THE UNITED States Justice Department has opted not to reopen the 1970 Kent State shooting investigation. Four-plus decades have come and gone so we agree with that decision.
The Justice Department based its decision on "insurmountable legal and evidentiary barriers" in regard to the fatal shooting by the Ohio National Guardsmen during a Vietnam War protest at the university.
That tragedy played out 42 years ago May 4, taking four Kent State students and wounding nine more. It is one of the biggest blackmarks in Ohio annals. The deadly event changed the nation's attitude toward the war, hastening out exodus.
The recent request to reopen the probe came from one of those wounded victims. He based his plea on an enhanced audio recording that orders may have been given for the Guardsmen to prepare to fire on students during the protest.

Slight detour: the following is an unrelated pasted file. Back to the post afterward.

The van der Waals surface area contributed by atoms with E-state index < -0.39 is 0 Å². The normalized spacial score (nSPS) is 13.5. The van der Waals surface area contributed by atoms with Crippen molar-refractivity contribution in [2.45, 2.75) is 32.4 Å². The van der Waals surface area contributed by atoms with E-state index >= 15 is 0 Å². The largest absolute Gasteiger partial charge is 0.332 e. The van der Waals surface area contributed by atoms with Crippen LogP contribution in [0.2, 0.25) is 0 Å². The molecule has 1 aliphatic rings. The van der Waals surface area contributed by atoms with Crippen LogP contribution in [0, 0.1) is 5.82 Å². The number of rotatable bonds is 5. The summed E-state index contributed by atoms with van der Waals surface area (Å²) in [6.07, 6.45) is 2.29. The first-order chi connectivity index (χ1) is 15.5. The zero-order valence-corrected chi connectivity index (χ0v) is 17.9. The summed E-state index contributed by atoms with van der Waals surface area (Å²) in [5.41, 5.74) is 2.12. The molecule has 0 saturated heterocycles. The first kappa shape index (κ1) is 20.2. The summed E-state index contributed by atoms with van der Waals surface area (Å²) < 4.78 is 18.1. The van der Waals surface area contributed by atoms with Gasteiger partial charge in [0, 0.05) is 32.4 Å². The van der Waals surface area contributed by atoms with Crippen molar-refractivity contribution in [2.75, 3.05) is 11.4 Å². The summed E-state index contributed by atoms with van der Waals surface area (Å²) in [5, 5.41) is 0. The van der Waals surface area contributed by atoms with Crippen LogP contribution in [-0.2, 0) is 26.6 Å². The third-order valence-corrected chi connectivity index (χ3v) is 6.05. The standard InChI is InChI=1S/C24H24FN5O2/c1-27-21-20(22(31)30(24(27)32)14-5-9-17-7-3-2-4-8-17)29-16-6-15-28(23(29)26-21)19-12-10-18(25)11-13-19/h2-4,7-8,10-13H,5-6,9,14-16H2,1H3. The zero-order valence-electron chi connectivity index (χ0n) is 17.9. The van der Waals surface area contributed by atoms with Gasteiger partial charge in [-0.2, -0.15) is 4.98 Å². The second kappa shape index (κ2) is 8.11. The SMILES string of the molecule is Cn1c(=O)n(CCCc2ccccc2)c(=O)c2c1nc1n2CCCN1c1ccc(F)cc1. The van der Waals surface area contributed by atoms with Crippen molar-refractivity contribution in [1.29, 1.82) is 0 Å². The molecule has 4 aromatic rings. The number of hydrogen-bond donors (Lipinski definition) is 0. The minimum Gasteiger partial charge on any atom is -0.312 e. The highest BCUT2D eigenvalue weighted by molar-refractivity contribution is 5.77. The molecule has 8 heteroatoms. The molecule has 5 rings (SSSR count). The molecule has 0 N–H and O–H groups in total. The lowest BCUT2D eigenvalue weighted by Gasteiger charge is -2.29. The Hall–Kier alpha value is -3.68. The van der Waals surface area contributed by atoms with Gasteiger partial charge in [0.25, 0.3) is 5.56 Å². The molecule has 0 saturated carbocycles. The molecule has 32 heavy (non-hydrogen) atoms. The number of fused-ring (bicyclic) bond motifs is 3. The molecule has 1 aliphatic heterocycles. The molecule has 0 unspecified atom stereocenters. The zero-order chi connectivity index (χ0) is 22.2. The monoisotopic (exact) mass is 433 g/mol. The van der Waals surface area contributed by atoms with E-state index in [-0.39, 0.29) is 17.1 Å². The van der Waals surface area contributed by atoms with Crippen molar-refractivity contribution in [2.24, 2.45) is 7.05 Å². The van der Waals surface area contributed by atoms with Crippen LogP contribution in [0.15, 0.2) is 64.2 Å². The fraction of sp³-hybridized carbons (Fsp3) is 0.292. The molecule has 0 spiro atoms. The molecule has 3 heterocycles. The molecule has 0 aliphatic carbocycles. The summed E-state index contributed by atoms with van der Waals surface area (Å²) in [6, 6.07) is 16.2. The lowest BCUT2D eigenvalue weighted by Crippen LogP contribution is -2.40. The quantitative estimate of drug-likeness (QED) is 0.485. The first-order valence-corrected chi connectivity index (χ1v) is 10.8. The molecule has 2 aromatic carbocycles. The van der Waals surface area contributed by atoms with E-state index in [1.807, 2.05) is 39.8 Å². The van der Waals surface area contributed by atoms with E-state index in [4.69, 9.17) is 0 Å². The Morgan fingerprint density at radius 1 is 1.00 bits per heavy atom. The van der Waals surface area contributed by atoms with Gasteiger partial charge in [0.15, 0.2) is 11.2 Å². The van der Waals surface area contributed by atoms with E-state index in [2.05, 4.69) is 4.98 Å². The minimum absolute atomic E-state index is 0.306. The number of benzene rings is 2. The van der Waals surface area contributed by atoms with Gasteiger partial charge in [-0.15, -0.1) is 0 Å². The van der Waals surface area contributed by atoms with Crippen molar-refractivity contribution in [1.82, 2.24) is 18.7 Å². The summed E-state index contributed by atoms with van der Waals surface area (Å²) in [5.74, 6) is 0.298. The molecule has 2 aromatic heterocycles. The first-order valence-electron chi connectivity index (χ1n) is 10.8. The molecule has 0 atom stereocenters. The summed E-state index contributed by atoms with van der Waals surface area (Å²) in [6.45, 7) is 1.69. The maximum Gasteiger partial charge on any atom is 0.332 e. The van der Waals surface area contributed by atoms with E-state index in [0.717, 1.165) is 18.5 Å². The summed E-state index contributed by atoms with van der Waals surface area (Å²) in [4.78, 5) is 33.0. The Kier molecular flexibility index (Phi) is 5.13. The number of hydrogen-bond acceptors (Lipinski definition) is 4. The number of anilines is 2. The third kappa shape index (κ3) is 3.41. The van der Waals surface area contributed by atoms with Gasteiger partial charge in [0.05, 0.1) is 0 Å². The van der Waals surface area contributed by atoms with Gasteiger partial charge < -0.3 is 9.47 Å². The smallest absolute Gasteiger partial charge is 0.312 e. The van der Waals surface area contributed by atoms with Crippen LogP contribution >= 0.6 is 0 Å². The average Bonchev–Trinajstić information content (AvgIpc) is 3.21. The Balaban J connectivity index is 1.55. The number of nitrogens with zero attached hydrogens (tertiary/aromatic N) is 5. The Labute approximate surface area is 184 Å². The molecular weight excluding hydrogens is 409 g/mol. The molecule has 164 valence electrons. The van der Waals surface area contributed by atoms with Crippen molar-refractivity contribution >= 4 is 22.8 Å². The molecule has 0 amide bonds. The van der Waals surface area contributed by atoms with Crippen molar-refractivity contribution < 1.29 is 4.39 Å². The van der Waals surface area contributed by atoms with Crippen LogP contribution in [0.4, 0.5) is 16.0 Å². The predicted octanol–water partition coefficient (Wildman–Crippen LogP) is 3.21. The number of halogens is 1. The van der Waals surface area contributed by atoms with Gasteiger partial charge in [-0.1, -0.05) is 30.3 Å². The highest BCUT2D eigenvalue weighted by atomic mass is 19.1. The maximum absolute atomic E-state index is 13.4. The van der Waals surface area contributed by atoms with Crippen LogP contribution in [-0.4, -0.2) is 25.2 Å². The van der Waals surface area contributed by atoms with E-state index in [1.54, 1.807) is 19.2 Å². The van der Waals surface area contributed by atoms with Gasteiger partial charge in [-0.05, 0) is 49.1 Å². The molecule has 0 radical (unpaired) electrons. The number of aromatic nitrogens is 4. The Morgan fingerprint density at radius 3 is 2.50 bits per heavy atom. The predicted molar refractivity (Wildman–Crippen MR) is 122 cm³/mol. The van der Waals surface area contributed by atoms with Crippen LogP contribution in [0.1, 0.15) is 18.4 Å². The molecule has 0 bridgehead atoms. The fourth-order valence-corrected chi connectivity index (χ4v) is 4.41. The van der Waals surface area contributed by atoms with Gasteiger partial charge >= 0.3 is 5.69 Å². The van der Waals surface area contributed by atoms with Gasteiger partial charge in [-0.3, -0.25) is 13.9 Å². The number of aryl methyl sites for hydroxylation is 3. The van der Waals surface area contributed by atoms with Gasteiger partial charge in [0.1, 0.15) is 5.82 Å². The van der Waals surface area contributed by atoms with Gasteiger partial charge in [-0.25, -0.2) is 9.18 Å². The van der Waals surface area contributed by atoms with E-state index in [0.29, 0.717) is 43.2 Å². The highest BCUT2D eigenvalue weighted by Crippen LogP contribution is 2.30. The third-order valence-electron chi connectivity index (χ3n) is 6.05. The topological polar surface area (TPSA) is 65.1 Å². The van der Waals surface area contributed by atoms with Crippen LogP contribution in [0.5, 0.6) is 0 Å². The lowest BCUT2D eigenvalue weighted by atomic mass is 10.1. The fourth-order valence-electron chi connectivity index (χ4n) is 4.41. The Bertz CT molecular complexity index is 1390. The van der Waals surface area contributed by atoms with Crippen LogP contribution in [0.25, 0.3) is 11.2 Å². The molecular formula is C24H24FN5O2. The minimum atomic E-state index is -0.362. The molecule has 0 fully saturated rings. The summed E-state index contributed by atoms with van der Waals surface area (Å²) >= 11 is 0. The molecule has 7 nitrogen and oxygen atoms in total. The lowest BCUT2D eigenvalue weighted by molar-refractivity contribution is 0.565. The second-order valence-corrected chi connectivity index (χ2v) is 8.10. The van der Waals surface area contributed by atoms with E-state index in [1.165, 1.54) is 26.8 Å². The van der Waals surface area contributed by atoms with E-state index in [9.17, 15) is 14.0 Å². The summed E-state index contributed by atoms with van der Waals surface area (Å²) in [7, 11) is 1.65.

In 1974, eight guardsmen tried on federal civil rights charges were acquitted by a judge.
Some believe those enhanced audio recordings provide evidence that the Guardsmen were given instruction just seconds prior to the firings commenced. That remains debatable, especially after so much time has elapsed.
Time is a great healer.
Family members and loved ones of the Kent State victims have had 42 years years to come to grips with a most sad and unfortunate occurrence. The pain will never cease but it does lessen.
A new investigation will only open old wounds. We see no reason to revisit the tragedy, evoking more heartache.